I grew up in an impoverished situation and that was the attitude in our household. It's something I like to implore to people. The word 'can't' should not be in your vocabulary."

5. Charles W. Sorenson, MD, Former President and CEO of Intermountain Healthcare (Salt Lake City). "Take your work very seriously, but don't take yourself too seriously."

6. John Bishop, CEO of Long Beach (Calif.) Memorial Medical Center, Miller Children's & Women's Hospital Long Beach and Community Hospital Long Beach. "Listen to others to understand where they are coming from. Because when you know why someone is saying what they are saying, it makes your solutions both easier and better."

7. Darlene Stromstad, President and CEO of Waterbury (Conn.) Hospital and the Greater Waterbury Health Network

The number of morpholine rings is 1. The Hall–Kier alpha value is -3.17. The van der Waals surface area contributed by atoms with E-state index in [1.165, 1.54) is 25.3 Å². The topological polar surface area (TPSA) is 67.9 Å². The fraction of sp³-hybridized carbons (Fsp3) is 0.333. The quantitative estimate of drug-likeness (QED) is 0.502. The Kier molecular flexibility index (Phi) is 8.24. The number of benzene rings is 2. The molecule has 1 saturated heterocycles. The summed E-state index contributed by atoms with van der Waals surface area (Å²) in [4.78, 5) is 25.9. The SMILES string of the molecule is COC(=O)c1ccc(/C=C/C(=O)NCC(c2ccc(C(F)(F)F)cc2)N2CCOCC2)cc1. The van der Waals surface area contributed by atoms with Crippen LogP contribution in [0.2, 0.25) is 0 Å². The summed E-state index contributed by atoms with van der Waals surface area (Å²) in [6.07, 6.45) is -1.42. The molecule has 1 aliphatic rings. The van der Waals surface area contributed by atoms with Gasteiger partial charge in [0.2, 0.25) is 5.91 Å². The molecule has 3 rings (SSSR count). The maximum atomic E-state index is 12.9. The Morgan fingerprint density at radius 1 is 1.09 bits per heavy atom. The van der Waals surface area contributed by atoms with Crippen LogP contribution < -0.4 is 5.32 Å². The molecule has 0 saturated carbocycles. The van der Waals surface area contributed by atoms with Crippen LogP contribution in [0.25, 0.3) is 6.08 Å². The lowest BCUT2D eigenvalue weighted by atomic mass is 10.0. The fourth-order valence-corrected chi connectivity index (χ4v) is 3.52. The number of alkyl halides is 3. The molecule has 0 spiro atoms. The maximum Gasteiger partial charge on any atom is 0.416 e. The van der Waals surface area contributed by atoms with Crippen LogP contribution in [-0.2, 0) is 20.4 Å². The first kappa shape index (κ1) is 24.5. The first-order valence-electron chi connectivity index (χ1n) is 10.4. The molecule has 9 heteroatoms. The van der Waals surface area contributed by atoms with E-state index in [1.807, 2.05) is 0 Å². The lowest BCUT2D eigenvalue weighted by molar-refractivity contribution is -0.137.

"There are two. The first is to never ask someone to do something that you wouldn't do yourself. I am very mindful of that. Much of my career has been about transformations, so frequently I've had to make tough decisions about downsizing. You sit across the table from someone and what you say will change their lives. It's painful and it's hard. Delivering bad news, whether to an individual about a job loss or to a community about a failed transaction — these are not tasks you can give to someone else to do for you. As a leader you must be engaged and involved personally.